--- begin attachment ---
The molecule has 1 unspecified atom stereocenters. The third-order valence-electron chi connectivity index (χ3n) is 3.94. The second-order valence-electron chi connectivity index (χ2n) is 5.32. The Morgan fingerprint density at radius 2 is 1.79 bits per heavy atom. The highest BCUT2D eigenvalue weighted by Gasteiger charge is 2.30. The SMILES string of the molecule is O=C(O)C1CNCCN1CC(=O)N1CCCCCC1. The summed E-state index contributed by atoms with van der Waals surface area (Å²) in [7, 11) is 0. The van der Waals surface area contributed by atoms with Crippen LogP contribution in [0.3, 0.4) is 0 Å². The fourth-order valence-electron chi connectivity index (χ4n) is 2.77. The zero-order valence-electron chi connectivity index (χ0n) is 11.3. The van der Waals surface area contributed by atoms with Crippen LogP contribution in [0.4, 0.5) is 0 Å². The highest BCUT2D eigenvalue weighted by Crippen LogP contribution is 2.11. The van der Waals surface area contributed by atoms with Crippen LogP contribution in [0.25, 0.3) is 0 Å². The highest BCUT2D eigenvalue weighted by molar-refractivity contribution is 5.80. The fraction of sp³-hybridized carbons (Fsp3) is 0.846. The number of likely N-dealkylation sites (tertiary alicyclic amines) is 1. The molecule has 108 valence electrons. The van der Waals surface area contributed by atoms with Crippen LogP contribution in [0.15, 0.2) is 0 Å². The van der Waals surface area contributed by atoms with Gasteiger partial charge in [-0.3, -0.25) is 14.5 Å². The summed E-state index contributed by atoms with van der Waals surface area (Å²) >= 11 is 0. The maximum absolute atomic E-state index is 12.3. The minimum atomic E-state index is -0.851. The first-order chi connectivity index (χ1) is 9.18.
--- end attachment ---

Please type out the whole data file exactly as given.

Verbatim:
The molecule has 1 unspecified atom stereocenters. The third-order valence-electron chi connectivity index (χ3n) is 3.94. The second-order valence-electron chi connectivity index (χ2n) is 5.32. The Morgan fingerprint density at radius 2 is 1.79 bits per heavy atom. The highest BCUT2D eigenvalue weighted by Gasteiger charge is 2.30. The SMILES string of the molecule is O=C(O)C1CNCCN1CC(=O)N1CCCCCC1. The summed E-state index contributed by atoms with van der Waals surface area (Å²) in [7, 11) is 0. The van der Waals surface area contributed by atoms with Crippen LogP contribution in [0.3, 0.4) is 0 Å². The fourth-order valence-electron chi connectivity index (χ4n) is 2.77. The zero-order valence-electron chi connectivity index (χ0n) is 11.3. The van der Waals surface area contributed by atoms with Crippen LogP contribution in [0.4, 0.5) is 0 Å². The highest BCUT2D eigenvalue weighted by Crippen LogP contribution is 2.11. The van der Waals surface area contributed by atoms with Crippen LogP contribution in [0.25, 0.3) is 0 Å². The highest BCUT2D eigenvalue weighted by molar-refractivity contribution is 5.80. The fraction of sp³-hybridized carbons (Fsp3) is 0.846. The number of likely N-dealkylation sites (tertiary alicyclic amines) is 1. The molecule has 108 valence electrons. The van der Waals surface area contributed by atoms with Crippen LogP contribution in [0.15, 0.2) is 0 Å². The van der Waals surface area contributed by atoms with Gasteiger partial charge in [-0.3, -0.25) is 14.5 Å². The summed E-state index contributed by atoms with van der Waals surface area (Å²) >= 11 is 0. The maximum absolute atomic E-state index is 12.3. The minimum atomic E-state index is -0.851. The first-order chi connectivity index (χ1) is 9.18.